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Thursday, August 6, 2020

Flip, twirl, until ya can’t anymore

Hargun Singh and Taylor Sacks take up a salsa dance class at Pierce College on Nov, 20, 2016. Photo By: Sonia Gurrola
Hargun Singh and Taylor Sacks take up a salsa dance class at Pierce College on Nov, 20, 2016. Photo By: Sonia Gurrola

Stretchy pants and comfy sneakers filled the North Gym in the morning Sunday, Nov. 20 as new and seasoned dancers picked up some new moves.

Pierce students had to pay $5 per class of their dance style preference.  

“It’s all these affordable classes and everybody can take them. I definitely think there should be more of it,” said Ivy Moncada, dancer in the Pierce College Dance Crew (PCDC). “You’re being creative while you’re also moving your body in a very artistic way, and I think that’s a really good thing for everyone to try.“

Dance Day featured four styles of dance taught by professional dancers and choreographers.

Contemporary was taught by Luis Trujillo, jazz by Brian Moe, salsa by Jose Valencia and hip-hop by Corey Turner.

“A lot of people that have different abilities came together. I had some really great guest artists come in and share their knowledge and their spirit,” said full-time faculty member Brian Moe.  “It was just a really fun experience for everyone.”

Jenny Ghiglia, the cheer and dance coach for the Pierce College Dance Crew, organized of the event. Ghiglia said the Associated Students Organization were financially responsible for the event.

“I wasn’t sure who was going to come,” Ghiglia said. “I started with the process about two weeks ago putting flyers up. The concept started before that, but I had to get it approved from the school.”

According to Ghiglia, this is the first Dance Day on campus. She borrowed the idea from a district dance meeting she attended in which other colleges shared their success about hosting this particular event.   

“I was really inspired by what they said about how they set it up. So I set it up the same exact way, except I have different styles of dance,” Ghiglia said. “I asked the dance club members what they felt the students would want or the community, and we picked these four styles.”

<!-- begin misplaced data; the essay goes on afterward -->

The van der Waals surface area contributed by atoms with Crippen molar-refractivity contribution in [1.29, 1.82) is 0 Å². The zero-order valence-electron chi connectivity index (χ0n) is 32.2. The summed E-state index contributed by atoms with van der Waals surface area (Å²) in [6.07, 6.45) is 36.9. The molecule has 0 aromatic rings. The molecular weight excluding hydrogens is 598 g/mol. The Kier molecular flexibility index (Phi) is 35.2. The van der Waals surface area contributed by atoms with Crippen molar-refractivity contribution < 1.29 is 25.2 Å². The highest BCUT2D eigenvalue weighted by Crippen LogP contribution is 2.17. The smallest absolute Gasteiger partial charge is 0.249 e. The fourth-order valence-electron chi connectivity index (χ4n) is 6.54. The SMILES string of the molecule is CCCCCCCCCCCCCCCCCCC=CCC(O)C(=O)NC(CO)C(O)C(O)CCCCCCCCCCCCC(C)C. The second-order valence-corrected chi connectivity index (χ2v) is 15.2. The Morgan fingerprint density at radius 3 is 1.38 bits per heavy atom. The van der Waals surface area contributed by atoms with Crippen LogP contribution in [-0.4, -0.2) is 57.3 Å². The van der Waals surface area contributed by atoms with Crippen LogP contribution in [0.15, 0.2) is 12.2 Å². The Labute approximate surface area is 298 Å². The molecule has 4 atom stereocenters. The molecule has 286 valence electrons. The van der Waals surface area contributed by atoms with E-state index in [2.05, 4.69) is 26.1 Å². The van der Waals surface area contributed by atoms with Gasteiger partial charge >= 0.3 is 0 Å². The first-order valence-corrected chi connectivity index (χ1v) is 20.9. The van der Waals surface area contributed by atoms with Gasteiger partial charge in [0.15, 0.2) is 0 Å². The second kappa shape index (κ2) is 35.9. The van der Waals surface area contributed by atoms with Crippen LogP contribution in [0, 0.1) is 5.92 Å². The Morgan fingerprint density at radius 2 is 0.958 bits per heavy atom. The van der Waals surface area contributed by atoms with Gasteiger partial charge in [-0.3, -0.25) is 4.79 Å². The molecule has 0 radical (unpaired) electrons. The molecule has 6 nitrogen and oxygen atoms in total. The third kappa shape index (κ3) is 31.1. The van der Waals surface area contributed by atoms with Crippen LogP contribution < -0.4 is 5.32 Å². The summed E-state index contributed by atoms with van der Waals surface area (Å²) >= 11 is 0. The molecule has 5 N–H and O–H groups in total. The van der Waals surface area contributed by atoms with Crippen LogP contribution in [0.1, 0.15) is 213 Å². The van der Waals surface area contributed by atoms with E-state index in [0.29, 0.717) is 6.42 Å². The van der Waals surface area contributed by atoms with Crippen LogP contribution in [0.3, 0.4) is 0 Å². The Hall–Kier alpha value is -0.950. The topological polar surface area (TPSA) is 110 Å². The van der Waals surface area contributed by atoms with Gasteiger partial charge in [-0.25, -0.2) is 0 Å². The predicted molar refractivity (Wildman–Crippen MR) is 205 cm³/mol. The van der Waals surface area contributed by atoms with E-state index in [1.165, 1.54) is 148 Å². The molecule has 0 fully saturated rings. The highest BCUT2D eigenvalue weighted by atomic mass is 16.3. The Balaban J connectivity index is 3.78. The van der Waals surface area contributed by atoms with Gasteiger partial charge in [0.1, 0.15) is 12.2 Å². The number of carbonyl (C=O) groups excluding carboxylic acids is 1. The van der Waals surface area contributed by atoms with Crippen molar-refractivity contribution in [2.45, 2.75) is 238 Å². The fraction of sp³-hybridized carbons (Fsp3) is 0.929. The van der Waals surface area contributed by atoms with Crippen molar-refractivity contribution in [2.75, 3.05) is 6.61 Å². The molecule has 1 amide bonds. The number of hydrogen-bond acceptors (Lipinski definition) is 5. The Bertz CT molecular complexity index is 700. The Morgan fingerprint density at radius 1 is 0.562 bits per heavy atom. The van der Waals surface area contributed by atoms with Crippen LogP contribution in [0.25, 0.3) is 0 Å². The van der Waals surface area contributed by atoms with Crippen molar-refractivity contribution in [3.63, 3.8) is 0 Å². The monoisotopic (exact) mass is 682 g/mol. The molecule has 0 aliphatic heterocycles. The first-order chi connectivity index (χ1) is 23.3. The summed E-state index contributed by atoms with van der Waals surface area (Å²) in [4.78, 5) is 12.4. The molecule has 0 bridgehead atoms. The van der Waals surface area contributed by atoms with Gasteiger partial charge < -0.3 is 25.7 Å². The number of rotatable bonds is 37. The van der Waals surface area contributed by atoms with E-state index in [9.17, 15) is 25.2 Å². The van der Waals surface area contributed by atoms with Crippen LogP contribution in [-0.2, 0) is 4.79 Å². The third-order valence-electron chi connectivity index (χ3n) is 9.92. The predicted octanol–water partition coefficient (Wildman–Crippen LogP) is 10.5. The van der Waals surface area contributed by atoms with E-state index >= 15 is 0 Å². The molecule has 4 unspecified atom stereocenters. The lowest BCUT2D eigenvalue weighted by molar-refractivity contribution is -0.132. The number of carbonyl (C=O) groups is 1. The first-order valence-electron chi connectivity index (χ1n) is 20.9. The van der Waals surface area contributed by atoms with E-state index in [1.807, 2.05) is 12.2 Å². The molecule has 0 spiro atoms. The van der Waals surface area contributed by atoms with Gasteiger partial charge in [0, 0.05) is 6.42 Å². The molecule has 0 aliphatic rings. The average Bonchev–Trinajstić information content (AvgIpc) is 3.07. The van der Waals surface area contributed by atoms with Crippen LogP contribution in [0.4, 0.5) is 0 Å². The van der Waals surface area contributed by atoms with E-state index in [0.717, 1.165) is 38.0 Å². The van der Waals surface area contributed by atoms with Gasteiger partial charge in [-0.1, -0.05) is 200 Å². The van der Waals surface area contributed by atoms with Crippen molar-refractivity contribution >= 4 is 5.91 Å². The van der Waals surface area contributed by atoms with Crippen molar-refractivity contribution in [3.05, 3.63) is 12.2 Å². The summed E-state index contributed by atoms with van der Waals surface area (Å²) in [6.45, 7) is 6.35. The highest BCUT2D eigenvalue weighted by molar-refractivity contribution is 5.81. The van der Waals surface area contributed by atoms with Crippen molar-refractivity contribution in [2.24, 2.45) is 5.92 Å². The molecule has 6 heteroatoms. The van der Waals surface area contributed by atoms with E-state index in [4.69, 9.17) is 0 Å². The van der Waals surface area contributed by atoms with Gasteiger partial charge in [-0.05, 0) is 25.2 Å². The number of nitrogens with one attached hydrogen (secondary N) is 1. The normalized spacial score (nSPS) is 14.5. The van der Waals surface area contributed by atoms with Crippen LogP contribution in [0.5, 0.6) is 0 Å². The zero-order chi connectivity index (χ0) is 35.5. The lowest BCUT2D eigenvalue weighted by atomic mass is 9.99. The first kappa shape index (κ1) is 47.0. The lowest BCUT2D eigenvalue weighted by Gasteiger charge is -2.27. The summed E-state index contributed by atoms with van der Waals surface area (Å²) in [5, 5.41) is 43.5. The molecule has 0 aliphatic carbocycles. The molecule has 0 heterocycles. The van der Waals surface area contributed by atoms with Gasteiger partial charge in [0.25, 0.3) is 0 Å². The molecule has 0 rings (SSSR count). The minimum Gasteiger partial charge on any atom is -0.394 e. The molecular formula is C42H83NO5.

Some students came to learn new moves, others came to release stress and some to step out of their comfort zone.

“I just want to expand my knowledge and get as much teaching as I can get,” sign language major Wyatt Corbin said. “If you have never tried dancing before, I’d recommend coming to these classes, and that they keep bringing them back. I had so much fun. It was a great experience.”

Moncada admitted she tends to be shy, and dancing has helped her come out of that and boosted her self-confidence.

“Exercising releases endorphins and I do believe if you’re dancing and being artistic with it, it’ll make you even more happy and more confident,” Moncada said. “I feel like in the dance world they’re very about you being happy and confident in yourself, so I think it spreads that positivity.”

18-year-old hip-hop instructor Corey Turner also felt that dance does a service to students and has even kept him out of trouble in the past.

“I started teaching a year ago. My first class was in Detroit. I actually needed money for gas and I taught a class so that’s how I started,” Turner said. “Dancing is a release for emotions. Dance to emote. Just release all your emotions.”

The next Dance Day event will be in the spring semester because of the great turn-out, according to Ghiglia. She said she would like to keep some of the same styles and just change the “flavor” of the hip-hop class and maybe switch in a ballet class instead of contemporary at the next event.

“Everybody’s a dancer. Everybody has a passion for dance and then there’s performers. That’s a whole different type of dancer, and that’s the person who has learned the technical part and likes to share it and perform it,” Ghiglia said. “I love it. It’s a passion now. It’s my heartbeat.”

Students can come to these events and get a taste for what Pierce has to offer them.

“Days like this are important for students because it offers them a better chance to know what we have here at Pierce as far as, not only classes, but performance opportunities,” Moe said. “It allows them stress relief. Sometimes you just got to exercise, get physical, dance a lot. That’s what builds a sense of community because we’re all working together for the same thing.“

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